Black Lives Matter at School is excited to release our 2020 big creative challenge reveal! Submit your artwork today!

During the 2019 Black Lives Matter At School Week of Action, we held the 2nd national student challenge with the prompt, “Schools show that Black Lives Matter When They…” and students were asked to use their creativity to answer.

This year, our prompt has changed:

What do the “mirrors, windows, and sliding glass doors” look like when we create a world where Black Lives Matter at School?

Taking inspiration from children’s literature scholar Rudine Sims Bishop , this year we are asking students to imagine interventions into the curriculum and school practices to further a world where Black lives and Black futures are valued and sustained.

To learn more about what we mean about “mirrors, windows, and sliding glass doors” as metaphors for how we see the world, please visit this link:

Also to allow your art work to be published in a forthcoming book about the movement please fill out this permission form.

We are so excited to see what you create!

Submit your art work here.


The 2019 Creative Challenge is now live!  This year’s prompt is: “Schools show Black lives matter when…” To make your submission go to:


The Creative Challenge is a great way for educators to engage their students in the Black Lives Matter At School week of Action.  You can have your students submit artwork, poetry, videos, essays and more that answer the prompt to be displayed online.  You can also post your artwork publicly in your school to inspire others to act for racial justice. In addition, we encourage educators to take photos of the work and post with hashtag #BlackLivesMatterAtSchool. Below is the information to last year’s creative challenge and links to the artwork that youth created.

By Angelina Lope

Creative Challenge 2018


During the 2018 Black Lives Matter At School week of action, we held the first national student challenge with the prompt, “At a school where Black lives matter we…” and students were asked to use their creativity to answer.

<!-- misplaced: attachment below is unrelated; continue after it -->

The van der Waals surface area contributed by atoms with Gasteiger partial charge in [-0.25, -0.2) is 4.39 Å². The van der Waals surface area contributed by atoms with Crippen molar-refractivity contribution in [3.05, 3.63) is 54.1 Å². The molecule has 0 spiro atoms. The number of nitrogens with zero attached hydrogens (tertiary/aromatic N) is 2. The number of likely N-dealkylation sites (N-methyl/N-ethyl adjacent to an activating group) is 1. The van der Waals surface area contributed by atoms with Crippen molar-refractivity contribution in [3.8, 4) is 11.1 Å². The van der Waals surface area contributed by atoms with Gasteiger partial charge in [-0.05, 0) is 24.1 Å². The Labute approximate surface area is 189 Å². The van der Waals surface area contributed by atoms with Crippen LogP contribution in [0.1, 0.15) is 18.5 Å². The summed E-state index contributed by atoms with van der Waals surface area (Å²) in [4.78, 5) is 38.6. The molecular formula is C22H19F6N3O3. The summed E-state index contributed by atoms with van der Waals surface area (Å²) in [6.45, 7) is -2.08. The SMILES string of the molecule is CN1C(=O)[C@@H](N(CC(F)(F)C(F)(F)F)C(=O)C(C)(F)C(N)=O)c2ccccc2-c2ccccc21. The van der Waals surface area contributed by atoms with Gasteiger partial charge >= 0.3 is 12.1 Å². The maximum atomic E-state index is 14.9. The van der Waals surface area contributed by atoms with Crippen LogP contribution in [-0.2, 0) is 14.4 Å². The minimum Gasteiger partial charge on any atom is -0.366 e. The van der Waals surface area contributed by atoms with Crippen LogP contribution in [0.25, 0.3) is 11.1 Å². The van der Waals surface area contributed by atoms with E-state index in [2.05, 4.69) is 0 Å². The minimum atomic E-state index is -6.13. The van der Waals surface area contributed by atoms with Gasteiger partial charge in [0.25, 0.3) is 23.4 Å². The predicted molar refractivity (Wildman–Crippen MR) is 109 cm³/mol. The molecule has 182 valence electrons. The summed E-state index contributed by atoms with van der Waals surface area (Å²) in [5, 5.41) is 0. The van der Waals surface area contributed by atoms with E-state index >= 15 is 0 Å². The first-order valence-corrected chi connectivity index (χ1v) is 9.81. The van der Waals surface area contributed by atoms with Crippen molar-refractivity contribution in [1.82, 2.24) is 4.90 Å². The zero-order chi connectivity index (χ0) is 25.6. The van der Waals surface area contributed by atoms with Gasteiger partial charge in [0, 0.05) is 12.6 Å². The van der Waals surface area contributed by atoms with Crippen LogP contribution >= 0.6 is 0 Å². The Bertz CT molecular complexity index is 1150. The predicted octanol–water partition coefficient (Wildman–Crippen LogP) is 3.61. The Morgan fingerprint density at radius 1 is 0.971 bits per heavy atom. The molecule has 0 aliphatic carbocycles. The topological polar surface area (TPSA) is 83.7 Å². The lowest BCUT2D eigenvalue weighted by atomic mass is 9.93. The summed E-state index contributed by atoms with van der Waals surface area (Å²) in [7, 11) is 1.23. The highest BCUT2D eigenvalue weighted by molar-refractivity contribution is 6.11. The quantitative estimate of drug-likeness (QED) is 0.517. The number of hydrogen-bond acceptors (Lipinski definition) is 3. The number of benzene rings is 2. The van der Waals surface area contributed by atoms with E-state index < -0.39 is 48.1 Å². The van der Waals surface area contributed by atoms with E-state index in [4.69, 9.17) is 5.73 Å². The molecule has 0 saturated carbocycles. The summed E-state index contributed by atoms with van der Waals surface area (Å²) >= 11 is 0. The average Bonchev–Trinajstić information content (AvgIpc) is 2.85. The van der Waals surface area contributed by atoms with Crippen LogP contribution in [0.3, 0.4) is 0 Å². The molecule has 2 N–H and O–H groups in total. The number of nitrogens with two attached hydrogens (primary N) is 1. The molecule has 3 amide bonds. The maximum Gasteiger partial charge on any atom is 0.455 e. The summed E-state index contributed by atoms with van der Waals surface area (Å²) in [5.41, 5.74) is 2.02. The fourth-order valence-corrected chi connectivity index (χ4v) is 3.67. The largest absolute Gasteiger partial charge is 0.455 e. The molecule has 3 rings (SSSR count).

Below are a couple of highlights from the 2018 Challenge.  Visit this link to see the rest of the art:

BLM At School Artwork From St Louis

Kaleidoscope Club is a after-school learning club centered around equity and inclusion. This week we had a discussion on the 13 principles of Black Lives Matter, and why this movement is so important. Our entire club, which consists of Kindergartners, 1st, 2nd, and 4th graders, participated in the national challenge question and wanted to share their artwork with you.



BLM at School artwork from students in Philadelphia

We Care

2019 submission

Steven Salas, Trinity Washington University 

Imagine flipping through textbooks and it’s full of strange faces

Tell us we have a rich history but would never trade places

Slave owners rapists and racists are honored in public spaces

And you expect me to pay homage or stay gracious

Even though I know that statue’s history promoted hatred

It doesn’t change the fact that all I want to do is tear it down and break it

For glorifying these supposed noble men through monuments

But papers prove it fraudulent

It’s all lies to me

Stop defending when your half-truths don’t apply to me

It just reminded me the type of world we living in

Where Teachers’ salary is poorly lacking then

Its conditions is

Unforgiving when

Another school’s under attack again

And I’m begging you please

Less police we need counselors

More Peace we need to cancel wars

We gotta eliminate the policy of zero tolerance

Cause all I’m ever seeing is the harm it does

You’re not thinking in the long run

If you don’t listen by dismissing

It dishonors us

Which is why we’re here to take the broken wrongs

And fix it right

Our mission spite

Centuries of oppression

We got to make a connection

We got to build up a village

We got to fix what was pillaged

We got to voice what is needed

We can’t afford to put our vocals in a headlock

Then maybe Andrew Johnson and others

Would have their dreadlocks

So love your hair love your skin

Love your name

And even if they try to say it

And it’s phonetically jacked

Don’t be embarrassed

Just correct them

Always strive to be

Unapologetically black